Fiola's impact on vineyards grows

June 05, 2007|by MARLO BARNHART

BOONSBORO - Growing up Italian in Philadelphia gave Joe Fiola an appreciation for wine.

Lucky for him, he was able to transform that appreciation into a career as a viticulturist, the science or art of grape growing.

Since 2001, Fiola has been associated with the University of Maryland Cooperative Extension, working with small fruits such as raspberries and strawberries, as well as grapes.

"They made me an offer I couldn't refuse," Fiola said recently as he and several interns were finishing up a project at the lab at the Western Maryland Research and Education Center on Keedysville Road.


The day before, Fiola and the interns were in Howard County, picking 18 varieties of strawberries. Their job is to manipulate the plants to withstand adverse temperatures, insects and other factors that impact the size and quality of the crop.

From his hometown of Philadelphia, Fiola obtained his undergraduate and master's degrees at Rutgers University in New Jersey. He earned his doctorate from the University of Maryland.

Fiola met his future wife, Debbie, at the University of Maryland and for three years they maintained a long- distance courtship.

When he accepted the job in Washington County, Fiola and his wife and their two children relocated to the Keedysville area. Daughter Jaclyn is 13 and their son, Gregory, is 10.

"I had some impact on the entire vineyard here," Fiola said of the research facility on Keedysville Road. There are several varieties of grapes imported from Italy growing in the vineyards.

Statewide, there are four experimental vineyards - Upper Marlboro, Salisbury, Queen Anne's County and here in Washington County.

"Maryland's soil and climate are good for grapes ... from Washington through Harford counties," Fiola said.

Last fall, the first of several beginner programs were held for people interested in starting vineyards. The first attracted 35 people in Washington County. The second and third, held in Southern Maryland and the Eastern Shore, drew 80 people each.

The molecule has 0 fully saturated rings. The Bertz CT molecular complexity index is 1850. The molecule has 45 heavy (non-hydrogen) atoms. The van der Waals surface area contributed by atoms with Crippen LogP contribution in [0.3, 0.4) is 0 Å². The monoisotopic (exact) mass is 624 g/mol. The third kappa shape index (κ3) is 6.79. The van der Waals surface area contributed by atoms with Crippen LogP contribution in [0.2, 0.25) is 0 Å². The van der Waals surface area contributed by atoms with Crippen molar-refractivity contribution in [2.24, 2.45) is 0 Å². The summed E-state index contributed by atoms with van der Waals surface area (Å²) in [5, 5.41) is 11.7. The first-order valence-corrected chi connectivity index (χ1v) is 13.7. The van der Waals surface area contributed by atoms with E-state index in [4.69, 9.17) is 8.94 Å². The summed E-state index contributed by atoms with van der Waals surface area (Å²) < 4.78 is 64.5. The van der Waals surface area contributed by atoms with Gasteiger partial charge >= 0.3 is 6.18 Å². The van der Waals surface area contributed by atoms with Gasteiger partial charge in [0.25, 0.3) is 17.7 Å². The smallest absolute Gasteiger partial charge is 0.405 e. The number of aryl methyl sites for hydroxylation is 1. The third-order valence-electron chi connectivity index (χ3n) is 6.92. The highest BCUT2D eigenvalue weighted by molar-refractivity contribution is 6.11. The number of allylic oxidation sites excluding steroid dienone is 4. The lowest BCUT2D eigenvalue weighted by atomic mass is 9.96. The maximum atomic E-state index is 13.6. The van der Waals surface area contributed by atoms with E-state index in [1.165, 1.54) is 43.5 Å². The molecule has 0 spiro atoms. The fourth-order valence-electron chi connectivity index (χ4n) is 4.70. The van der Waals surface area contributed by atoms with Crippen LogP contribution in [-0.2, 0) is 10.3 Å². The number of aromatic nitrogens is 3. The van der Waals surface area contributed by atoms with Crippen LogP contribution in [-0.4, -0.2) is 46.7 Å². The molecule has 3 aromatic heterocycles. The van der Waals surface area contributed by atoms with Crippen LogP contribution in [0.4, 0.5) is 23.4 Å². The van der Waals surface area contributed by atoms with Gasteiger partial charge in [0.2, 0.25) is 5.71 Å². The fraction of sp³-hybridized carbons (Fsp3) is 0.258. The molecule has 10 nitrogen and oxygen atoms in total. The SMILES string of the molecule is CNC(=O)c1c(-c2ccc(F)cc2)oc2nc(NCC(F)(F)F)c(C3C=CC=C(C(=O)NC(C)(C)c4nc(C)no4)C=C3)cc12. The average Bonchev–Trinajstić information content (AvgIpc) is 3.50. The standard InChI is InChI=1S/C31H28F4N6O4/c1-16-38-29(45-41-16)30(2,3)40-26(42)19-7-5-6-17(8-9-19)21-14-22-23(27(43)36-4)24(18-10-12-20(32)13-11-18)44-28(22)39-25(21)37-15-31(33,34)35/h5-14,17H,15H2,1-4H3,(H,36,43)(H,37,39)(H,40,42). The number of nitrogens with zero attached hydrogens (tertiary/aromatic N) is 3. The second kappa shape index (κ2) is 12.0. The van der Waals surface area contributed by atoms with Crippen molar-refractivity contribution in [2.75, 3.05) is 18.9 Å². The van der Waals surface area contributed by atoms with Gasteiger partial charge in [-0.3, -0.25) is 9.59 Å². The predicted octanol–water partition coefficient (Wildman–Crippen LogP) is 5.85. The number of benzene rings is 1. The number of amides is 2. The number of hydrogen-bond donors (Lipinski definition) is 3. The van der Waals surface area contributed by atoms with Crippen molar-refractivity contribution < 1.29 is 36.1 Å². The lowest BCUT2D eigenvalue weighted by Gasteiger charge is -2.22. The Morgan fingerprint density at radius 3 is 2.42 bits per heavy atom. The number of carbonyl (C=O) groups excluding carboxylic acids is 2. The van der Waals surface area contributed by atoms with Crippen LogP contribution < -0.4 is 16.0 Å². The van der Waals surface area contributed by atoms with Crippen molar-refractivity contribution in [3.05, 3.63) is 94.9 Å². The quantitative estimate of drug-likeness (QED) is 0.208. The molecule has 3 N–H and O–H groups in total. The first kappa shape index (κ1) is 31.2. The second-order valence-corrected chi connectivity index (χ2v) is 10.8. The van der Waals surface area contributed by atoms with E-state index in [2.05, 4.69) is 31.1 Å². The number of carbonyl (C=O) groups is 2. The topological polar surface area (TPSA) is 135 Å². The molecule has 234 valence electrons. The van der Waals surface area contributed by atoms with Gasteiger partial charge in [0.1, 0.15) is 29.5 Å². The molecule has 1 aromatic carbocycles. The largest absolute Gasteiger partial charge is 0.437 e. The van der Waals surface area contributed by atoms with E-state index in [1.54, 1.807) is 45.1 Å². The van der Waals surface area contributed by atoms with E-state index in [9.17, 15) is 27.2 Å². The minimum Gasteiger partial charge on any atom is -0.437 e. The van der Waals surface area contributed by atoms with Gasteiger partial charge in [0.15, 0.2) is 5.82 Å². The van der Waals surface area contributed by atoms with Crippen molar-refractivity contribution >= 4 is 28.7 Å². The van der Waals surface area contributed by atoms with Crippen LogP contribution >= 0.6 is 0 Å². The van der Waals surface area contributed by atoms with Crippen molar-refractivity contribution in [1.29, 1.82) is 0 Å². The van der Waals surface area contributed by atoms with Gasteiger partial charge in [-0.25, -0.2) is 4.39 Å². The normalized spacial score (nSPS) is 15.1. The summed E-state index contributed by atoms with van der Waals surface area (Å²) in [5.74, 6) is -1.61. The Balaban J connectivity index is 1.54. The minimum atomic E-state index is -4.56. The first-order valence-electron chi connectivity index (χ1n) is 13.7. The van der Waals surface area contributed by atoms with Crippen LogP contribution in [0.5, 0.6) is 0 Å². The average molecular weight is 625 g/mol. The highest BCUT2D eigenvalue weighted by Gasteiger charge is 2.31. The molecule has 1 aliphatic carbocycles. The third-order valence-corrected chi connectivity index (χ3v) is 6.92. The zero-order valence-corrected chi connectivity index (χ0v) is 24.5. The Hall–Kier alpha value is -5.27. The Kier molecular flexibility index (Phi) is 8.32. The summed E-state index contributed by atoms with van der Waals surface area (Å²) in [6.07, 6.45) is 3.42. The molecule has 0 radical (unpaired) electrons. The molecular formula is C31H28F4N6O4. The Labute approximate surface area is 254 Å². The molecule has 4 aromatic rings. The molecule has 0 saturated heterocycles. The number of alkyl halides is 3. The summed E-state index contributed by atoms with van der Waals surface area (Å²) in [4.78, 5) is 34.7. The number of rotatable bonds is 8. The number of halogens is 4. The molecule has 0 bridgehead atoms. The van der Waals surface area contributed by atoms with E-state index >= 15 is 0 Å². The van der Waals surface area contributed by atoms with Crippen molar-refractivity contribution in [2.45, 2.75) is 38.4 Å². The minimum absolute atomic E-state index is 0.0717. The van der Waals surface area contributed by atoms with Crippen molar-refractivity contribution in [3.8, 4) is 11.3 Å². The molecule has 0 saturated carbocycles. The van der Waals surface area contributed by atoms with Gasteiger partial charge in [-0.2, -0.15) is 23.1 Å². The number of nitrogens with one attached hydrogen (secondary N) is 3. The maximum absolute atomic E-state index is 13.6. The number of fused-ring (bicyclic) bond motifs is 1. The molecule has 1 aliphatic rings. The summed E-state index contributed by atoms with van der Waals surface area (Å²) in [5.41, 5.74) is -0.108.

"I need so much help," Fiola said.

That's because he is not only involved with grapes but raspberries and strawberries, plus tree fruit.

Fiola, 51, has the help of interns from nearby schools such as Shepherd University, Hagerstown Community College and the University of Maryland.

"Some work for pay and some for credit," he said. "They are working on their projects and helping me with mine."

He said his hope is to place them in the industry, which is growing.

The holder of 12 patents in his field, Fiola said it's a thrill to open the pages of a nursery magazine and see varieties of raspberries bearing names of his family - names he gave the fruits because he developed them.

Fiola credits Maryland Sen. Donald F. Munson, R-Washington, with the surge in interest in the wine industry in Washington County.

Munson has been pushing winemaking for the county for years. He has said it's a good industry and preserves land, since farmers can make a profit.

On average, an acre of grapes yields $1,000 to $2,000, Fiola said.

When a grower takes the extra step of turning grapes into wine, the yield is multiplied 10 or 12 times, he said.

A quick tour through Fiola's lab revealed large jugs, smaller jugs and individual glasses of wine and soon-to-be wine. All are in various stages of manipulation toward the best final product.

The Herald-Mail Articles